ModuleNet: A Convolutional Neural Network for Stereo Vision
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Convolutional Neural Networks (CNN) has gained much attention for the solution of numerous vision problems including disparities calculation in stereo vision systems. In this paper, we present a CNN based solution for disparities estimation that builds upon a basic module (BM) with limited range of disparities that can be extended using various BM in parallel. Our BM can be understood as a segmentation by disparity and produces an output channel with the memberships for each disparity candidate, additionally the BM computes a channel with the out–of–range disparity regions. This extra channel allows us to parallelize several BM and dealing with their respective responsibilities. We train our model with the MPI Sintel dataset. The results show that ModuleNet, our modular CNN model, outperforms the baseline algorithm Efficient Large-scale Stereo Matching (ELAS) and FlowNetC achieving about a 80% of improvement.
KeywordsStereo vision Convolutional Neural Networks U-Net Census transform Deep learning
The purpose of an stereo system is to estimate the scene depth by computing horizontal disparities between corresponding pixels from an image pair (left and right) and has been intensively investigated for several decades. There is a wide variety of algorithms to calculate these disparities that are complicated to include them all in one methodology or paradigm. Scharstein and Szeliski  propose a block taxonomy to describe this type of algorithms, following steps such as matching cost calculation, matching cost aggregation, disparity calculation and disparity refinement. One example is ELAS, an algorithm which builds a disparities map by triangulating a set of support points .
We present a CNN based solution for disparities estimation that builds upon a basic module (BM) with limited range of disparities that can be extended using various BM in parallel. Our BM can be understood as a segmentation by disparity and produces an output channel with the memberships for each disparity candidate, additionally the BM computes a channel with the out–of–range disparity regions. This extra channel allows us to parallelize several BM and dealing with their respective responsibilities. We list our main contributions as follows: i) We propose ModuleNet, which is a novel modular model to measure disparities on any range, which is inspired on FlowNet and U-Net. ii) We use a low computational time algorithm to measure cost maps. iii) The architecture of our model is simple, because it does not require another specialized networks for refinement as variants of FlowNet do for this problem. iv) Our model improves the baseline model ELAS and FlowNetC (the correlation version of FlowNet) with about 80% of unbiased error.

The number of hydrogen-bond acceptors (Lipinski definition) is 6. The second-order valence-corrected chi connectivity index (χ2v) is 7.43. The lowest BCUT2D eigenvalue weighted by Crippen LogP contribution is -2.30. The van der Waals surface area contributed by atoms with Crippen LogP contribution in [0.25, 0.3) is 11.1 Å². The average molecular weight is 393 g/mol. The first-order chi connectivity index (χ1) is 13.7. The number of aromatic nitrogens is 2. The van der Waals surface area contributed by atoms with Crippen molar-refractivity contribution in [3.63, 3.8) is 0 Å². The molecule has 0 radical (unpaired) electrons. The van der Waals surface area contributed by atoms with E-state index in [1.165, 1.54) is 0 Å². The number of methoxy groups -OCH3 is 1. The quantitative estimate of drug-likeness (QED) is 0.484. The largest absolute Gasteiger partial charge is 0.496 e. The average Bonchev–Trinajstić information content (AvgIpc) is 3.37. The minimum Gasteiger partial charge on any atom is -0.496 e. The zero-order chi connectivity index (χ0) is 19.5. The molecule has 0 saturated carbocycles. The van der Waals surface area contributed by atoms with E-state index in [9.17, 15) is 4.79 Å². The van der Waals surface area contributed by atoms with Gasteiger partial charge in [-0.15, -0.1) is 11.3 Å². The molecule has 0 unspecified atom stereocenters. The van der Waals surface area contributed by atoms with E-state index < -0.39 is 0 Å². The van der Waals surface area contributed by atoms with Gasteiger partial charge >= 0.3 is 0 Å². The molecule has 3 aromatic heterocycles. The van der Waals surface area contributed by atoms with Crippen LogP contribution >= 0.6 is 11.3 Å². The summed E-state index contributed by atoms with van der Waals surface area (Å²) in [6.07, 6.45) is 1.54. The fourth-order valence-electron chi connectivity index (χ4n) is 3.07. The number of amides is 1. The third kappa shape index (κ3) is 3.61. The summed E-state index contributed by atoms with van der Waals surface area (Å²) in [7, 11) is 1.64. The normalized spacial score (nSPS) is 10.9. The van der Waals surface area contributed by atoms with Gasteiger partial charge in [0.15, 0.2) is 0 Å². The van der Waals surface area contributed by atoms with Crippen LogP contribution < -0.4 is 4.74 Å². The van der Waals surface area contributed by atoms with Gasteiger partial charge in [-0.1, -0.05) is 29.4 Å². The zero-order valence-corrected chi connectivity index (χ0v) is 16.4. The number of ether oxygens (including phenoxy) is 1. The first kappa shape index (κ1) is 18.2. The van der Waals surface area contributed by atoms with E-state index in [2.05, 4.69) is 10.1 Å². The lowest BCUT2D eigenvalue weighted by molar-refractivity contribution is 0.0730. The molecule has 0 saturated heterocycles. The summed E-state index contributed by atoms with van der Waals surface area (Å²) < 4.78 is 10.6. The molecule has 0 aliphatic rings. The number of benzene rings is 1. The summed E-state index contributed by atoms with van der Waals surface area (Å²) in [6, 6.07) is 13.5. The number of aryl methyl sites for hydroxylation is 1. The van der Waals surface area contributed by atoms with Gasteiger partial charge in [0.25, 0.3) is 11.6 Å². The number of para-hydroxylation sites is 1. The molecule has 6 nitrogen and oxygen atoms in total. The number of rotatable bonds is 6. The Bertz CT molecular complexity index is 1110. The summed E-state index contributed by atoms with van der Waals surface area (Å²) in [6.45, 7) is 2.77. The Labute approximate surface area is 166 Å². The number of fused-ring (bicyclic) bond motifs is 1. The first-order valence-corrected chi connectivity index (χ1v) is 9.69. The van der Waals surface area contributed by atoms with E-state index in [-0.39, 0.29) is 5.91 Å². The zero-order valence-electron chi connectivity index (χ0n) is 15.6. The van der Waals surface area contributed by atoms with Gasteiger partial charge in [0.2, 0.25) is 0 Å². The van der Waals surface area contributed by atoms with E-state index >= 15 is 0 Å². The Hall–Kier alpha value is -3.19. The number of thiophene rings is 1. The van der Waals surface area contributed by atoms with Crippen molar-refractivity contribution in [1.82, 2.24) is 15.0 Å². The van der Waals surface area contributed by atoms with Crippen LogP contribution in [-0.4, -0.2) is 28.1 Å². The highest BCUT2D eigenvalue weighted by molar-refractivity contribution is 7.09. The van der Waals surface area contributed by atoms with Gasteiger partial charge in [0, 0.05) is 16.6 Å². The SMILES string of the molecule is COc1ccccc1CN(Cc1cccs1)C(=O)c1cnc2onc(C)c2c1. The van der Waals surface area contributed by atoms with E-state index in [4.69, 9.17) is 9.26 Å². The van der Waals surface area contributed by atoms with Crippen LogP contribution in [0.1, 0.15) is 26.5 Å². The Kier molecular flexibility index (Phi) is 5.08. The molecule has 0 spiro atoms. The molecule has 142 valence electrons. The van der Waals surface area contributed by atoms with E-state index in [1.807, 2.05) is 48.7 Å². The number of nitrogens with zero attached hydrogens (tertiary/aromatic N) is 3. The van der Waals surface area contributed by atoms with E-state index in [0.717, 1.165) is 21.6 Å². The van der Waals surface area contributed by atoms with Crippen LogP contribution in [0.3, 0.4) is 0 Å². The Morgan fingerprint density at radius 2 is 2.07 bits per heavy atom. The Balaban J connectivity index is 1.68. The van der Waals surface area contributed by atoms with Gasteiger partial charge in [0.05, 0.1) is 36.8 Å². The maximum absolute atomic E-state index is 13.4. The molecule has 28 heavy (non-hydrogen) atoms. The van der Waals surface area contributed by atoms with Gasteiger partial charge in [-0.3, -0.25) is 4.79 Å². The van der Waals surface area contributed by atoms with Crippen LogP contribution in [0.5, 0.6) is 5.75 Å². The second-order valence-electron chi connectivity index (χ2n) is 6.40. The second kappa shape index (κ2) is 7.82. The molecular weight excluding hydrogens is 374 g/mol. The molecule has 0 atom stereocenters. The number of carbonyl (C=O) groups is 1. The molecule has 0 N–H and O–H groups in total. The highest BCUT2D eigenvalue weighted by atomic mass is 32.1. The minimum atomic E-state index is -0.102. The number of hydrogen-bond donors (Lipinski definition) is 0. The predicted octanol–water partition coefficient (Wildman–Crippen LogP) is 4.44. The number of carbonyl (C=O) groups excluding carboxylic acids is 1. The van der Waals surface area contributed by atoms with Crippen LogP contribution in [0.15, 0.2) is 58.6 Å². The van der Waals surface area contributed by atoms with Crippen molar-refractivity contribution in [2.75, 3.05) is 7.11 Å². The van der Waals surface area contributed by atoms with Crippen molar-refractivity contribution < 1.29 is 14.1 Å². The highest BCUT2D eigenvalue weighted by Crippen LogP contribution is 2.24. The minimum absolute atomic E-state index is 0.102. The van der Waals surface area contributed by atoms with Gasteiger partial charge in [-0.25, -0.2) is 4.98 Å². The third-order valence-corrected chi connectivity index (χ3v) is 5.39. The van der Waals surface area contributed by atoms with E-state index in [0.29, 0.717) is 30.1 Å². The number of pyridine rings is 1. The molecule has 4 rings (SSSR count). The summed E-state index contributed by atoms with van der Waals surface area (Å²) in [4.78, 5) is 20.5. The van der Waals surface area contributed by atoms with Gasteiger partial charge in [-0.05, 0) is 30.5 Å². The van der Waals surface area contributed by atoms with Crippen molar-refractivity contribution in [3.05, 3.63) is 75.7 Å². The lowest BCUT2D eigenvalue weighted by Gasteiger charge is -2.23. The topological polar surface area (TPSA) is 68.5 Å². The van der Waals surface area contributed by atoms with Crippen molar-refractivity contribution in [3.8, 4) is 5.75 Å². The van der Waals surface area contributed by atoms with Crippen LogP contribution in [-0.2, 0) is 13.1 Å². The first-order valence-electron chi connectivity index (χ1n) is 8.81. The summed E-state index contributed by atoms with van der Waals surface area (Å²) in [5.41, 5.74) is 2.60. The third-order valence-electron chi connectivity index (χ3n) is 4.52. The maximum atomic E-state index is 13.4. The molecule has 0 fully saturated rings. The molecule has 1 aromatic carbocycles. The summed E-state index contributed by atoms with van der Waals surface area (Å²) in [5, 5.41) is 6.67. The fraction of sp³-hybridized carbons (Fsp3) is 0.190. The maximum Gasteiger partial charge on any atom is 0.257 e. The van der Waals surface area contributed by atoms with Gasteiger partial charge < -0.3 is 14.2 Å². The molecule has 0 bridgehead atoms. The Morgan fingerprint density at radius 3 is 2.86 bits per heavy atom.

The paper is organized as follows: Sect. 2 presents the related work. At Sect. 2 are the algorithms FlowNet, Census transform and ELAS. The proposed model is in Sect. 3. Section 4 describes the dataset used in this research. At the end are our results, conclusions and future work.
2 Related Methods
In recent years, Convolutional Neural Networks (CNN) have made advances in various computer vision tasks, including estimation of disparities in stereo vision. Fischer et al. propose a CNN architecture based on encoder-decoder called FlowNet . This network uses an ad hoc layer for calculating the normalized cross-correlation between a patch in the left image and a set of sliding windows (defined by a proposed disparity set) of the right window and uses Full Convolutional Network (kind encoder-decoder architecture) for estimate the regularized disparity . Park and Lee  use a siamese CNN to estimate depth for SLAM algorithms. Their proposal is to train a twin network that transforms patches of images and whose objective is to maximize the normalized cross correlation between corresponding transformed patches and minimize it between non-corresponding transformed patches. To make the inference of the disparity in a stereo pair, a left patch and a set of displaced right patches are used, then the normalized cross correlation between the twin networks transformed patches and the disparity is selected using a Winner–Takes–All (WTA) scheme. Other authors use a multi-scale CNN, where the strategy is to estimate the disparity of the central pixel of a patch by processing a pyramid of stereo pairs ; and the reported processing time for images in the KITTI database is more than one minute . A state of the art method with really good results is reported by Chen and Jung , they use a CNN that is fed with patches of the left image and a set of slipped patches of the right image (3DNet). Then, for a set of proposed disparities, the network estimates the probability that each of the disparities corresponds to the central pixel of the left image patch that requires of evaluate as many patches as pixels, so it is computationally expensive.